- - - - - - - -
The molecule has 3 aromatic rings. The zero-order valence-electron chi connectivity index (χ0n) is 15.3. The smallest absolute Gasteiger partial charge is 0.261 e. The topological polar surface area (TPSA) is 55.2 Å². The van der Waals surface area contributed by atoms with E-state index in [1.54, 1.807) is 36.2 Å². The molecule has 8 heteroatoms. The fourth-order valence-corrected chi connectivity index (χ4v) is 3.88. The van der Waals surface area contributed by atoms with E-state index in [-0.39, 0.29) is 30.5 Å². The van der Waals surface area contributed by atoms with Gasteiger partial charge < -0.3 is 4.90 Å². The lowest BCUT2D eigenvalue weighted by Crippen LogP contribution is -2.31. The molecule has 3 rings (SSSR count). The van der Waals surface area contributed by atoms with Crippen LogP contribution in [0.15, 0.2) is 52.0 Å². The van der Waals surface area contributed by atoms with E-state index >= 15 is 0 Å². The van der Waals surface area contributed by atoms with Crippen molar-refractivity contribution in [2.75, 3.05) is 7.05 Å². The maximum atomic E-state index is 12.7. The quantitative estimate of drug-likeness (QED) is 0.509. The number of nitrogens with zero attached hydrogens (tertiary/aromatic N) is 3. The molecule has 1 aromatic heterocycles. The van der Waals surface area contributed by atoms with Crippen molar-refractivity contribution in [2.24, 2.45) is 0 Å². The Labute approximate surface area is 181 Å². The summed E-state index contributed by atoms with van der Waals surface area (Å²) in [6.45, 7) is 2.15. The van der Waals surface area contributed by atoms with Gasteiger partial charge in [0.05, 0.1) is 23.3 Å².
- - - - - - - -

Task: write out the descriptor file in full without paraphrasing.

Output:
The molecule has 3 aromatic rings. The zero-order valence-electron chi connectivity index (χ0n) is 15.3. The smallest absolute Gasteiger partial charge is 0.261 e. The topological polar surface area (TPSA) is 55.2 Å². The van der Waals surface area contributed by atoms with E-state index in [1.54, 1.807) is 36.2 Å². The molecule has 8 heteroatoms. The fourth-order valence-corrected chi connectivity index (χ4v) is 3.88. The van der Waals surface area contributed by atoms with E-state index in [-0.39, 0.29) is 30.5 Å². The van der Waals surface area contributed by atoms with Gasteiger partial charge < -0.3 is 4.90 Å². The lowest BCUT2D eigenvalue weighted by Crippen LogP contribution is -2.31. The molecule has 3 rings (SSSR count). The van der Waals surface area contributed by atoms with Crippen LogP contribution in [0.15, 0.2) is 52.0 Å². The van der Waals surface area contributed by atoms with E-state index >= 15 is 0 Å². The van der Waals surface area contributed by atoms with Crippen molar-refractivity contribution in [2.75, 3.05) is 7.05 Å². The maximum atomic E-state index is 12.7. The quantitative estimate of drug-likeness (QED) is 0.509. The number of nitrogens with zero attached hydrogens (tertiary/aromatic N) is 3. The molecule has 1 aromatic heterocycles. The van der Waals surface area contributed by atoms with Crippen molar-refractivity contribution in [2.24, 2.45) is 0 Å². The Labute approximate surface area is 181 Å². The summed E-state index contributed by atoms with van der Waals surface area (Å²) in [6.45, 7) is 2.15. The van der Waals surface area contributed by atoms with Gasteiger partial charge in [0.05, 0.1) is 23.3 Å².